CSU Fall Dance Capstone Concert displays the power of performance

Maddie Wright

The CSU Fall Dance Capstone Concert on Dec. 9 and 10 featuring seniors Katie McClendon, Amnita Remisosky, Devyn Lee and Lauren Kotre displayed the senior dance majors in solo pieces as well as their own choreographed pieces featuring a multitude of dancers.

The show was comprised of entirely visual performances which used lighting, graphics, gobos and fog to compliment their pieces and enhance their complex dance themes. There were moments in the show that included silhouettes and top light to showcase the fluid motions and dance moves.

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The show featured seven pieces choreographed by the four seniors, each one different in many ways. The actual choreography and themes of each individual dance were very different from each other, and they also played with varying dance outfits to bring focus to the performers.

Each senior showed a piece that they choreographed along with a solo performed by them.

The show started with McClendon’s piece titled “Roots and Wings.” It was pretty and fluid followed by her solo “Finalis Chorea.”

“My piece is from the quote, ‘remember your roots trust your wings,’ so the first section is about having fun and kind of my childhood and how it was really joyful and an overall great experience, really playful, and then the second section is just about having unexpected (things) in life and just getting through the not happy times,” McClendon said. “The third section is about powering on through what you want to do and be hopeful and pushing on.”

The second set of performances was by Remisosky titled “In a Soldier’s Mind.” The theme was very different from McClendon’s. It remained personal, but the focus changed to issues surrounding the issue of post-traumatic stress disorder.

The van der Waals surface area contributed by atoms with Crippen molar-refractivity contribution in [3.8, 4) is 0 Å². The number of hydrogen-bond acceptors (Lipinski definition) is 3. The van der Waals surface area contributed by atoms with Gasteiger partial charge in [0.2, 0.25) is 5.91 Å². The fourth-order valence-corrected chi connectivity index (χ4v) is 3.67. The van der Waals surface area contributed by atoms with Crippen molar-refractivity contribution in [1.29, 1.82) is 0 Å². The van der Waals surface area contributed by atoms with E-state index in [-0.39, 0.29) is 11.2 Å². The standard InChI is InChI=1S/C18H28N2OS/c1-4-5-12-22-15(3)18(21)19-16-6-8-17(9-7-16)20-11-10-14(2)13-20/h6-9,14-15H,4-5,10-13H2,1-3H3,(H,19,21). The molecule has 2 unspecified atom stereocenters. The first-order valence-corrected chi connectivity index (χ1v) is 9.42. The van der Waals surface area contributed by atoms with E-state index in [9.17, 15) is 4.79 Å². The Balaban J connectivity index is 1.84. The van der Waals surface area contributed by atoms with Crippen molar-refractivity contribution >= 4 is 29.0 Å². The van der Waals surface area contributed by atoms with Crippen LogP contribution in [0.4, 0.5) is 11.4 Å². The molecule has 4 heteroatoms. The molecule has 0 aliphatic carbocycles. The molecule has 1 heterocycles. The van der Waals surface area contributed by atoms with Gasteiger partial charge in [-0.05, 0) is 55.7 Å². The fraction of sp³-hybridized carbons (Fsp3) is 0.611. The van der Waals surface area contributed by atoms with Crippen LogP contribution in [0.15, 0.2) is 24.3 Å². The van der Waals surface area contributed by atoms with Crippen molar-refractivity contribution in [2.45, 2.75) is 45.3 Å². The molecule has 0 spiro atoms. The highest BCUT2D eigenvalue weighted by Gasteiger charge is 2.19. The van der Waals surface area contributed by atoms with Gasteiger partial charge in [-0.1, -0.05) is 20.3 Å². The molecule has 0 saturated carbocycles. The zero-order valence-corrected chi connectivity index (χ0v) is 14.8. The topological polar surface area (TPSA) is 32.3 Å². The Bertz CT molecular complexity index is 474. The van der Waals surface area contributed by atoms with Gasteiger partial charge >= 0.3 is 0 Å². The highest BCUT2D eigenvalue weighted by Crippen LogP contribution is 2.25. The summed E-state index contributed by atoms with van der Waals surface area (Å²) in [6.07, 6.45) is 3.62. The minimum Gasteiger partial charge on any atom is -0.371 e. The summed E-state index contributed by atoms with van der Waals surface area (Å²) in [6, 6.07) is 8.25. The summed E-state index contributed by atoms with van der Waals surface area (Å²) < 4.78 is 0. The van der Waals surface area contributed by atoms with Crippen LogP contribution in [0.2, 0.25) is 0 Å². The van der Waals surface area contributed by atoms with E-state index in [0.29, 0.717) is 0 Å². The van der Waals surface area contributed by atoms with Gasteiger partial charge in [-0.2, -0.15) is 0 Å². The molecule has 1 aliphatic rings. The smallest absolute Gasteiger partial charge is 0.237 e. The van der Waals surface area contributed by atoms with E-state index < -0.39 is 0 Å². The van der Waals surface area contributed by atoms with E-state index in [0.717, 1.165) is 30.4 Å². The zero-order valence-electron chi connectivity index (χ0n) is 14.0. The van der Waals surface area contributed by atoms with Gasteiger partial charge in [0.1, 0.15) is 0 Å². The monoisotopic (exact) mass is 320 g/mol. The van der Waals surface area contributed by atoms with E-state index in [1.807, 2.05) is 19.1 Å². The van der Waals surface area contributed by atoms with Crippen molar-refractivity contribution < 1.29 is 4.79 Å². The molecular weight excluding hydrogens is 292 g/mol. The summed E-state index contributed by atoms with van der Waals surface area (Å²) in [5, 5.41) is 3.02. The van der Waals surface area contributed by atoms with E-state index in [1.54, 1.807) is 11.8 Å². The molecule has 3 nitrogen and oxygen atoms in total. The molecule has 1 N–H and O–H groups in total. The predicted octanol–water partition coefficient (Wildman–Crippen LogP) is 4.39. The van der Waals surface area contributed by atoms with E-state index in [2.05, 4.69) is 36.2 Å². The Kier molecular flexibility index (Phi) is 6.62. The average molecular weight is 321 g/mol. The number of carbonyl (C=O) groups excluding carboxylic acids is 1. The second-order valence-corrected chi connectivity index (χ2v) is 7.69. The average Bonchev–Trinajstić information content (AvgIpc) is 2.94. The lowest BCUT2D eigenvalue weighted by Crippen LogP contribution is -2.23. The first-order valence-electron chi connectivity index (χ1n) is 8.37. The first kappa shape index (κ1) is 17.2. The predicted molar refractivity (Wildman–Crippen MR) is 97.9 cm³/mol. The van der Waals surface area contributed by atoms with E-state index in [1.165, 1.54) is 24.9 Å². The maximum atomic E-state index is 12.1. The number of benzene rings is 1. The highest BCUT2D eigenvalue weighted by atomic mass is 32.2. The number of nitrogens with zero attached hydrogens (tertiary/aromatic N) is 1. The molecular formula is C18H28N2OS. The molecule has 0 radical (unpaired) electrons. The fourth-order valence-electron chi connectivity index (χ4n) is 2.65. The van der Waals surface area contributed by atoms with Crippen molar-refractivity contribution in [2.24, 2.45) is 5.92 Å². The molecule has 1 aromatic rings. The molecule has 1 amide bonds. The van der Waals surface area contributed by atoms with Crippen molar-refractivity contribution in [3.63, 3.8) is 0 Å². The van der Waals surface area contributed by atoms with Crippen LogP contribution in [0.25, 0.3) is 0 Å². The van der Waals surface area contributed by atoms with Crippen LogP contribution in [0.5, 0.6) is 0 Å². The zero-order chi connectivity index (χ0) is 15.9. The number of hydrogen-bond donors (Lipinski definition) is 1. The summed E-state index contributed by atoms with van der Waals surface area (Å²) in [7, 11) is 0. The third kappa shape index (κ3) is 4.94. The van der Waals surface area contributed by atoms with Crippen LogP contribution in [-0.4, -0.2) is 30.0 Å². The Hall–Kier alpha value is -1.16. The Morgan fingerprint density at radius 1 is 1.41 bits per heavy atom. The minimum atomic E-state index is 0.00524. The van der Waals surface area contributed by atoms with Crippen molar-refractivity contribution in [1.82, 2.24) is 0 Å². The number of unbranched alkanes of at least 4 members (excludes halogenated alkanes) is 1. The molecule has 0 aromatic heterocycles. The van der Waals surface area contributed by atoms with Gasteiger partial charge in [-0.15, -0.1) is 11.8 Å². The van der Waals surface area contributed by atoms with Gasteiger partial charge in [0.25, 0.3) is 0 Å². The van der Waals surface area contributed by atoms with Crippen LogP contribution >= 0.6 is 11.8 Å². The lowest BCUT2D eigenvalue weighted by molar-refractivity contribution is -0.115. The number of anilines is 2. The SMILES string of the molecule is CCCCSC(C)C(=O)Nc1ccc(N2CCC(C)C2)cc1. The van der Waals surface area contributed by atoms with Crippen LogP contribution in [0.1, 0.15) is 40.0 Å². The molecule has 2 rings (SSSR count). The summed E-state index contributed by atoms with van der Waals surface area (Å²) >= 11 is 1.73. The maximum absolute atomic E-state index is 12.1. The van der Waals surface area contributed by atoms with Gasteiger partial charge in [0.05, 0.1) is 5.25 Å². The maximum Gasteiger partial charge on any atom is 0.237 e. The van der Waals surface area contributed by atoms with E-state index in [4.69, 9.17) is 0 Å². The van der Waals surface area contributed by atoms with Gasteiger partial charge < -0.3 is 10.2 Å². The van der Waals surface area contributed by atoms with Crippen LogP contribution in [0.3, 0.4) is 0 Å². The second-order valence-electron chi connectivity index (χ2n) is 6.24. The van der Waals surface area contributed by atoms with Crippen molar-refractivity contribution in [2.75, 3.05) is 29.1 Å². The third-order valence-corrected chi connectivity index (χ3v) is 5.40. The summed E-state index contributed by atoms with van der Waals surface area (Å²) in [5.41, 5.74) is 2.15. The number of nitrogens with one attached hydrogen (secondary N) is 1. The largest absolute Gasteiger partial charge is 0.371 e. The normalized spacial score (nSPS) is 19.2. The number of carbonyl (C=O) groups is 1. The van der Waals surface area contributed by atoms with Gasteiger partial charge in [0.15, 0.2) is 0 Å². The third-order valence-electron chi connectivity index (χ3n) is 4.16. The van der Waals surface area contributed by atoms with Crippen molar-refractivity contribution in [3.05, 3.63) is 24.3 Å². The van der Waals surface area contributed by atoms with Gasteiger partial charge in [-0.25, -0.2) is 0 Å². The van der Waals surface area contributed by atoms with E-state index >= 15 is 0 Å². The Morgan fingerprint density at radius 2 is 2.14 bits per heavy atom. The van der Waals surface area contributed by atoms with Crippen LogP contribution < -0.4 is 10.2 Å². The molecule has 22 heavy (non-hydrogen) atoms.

“My group piece is about PTSD, and I guess my solo is too,” Remisosky said. “It’s personal because I am using it as therapy for my experience with dealing with my husband’s PTSD. I’m just trying to use dance to bring light to an issue that is still not talked about enough and not well enough understood, and I’m using my art to do that.”

The third set of pieces were choreographed by Lee and continue on with the personal aspect of all the pieces. Her group piece was titled “Carrying Forward.” Lee’s solo titled “One Last Dance” was dedicated to her brother who passed away in 2015.

“My group piece is about internal struggle and being able to move on from them, and then my solo is just about personal loss that I’ve endured,” Lee said.

Kotre’s performances wrapped up the show. While her pieces were personal to who she is and reflected her experience, her solo was relatable to all college students in that it reflected how quickly our experience here goes.

“My solo is called ‘Still Frame,’ and what I tried to convey was basically a flash fast photo I’ve taken of my life in college because it’s just gone by so quickly, and it’s just gone in a flash, but I wish I could pause it forever,” Kotre said.

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Kotre changed gears for her group piece titled “Salem.”

“My group piece is actually something I’ve wanted to do since high school because I loved history, so I wanted to take, to me, an interesting part of history and translate it into movement and choreography, and I love what it’s given me,” Kotre said.

There were some elements of the show that felt like what you would expect from a dance show, but other parts of the show that were surprising and shocking. Each piece was different from the last making it a show with something for everyone.

The dances had showed mastery of dance elements such as symmetry and shape that the choreographers learned throughout their time in the program.

The music from piece to piece was also very different and enhanced the theme of the piece.

The show demonstrated what the CSU dance program is capable of while saying a goodbye to these four seniors.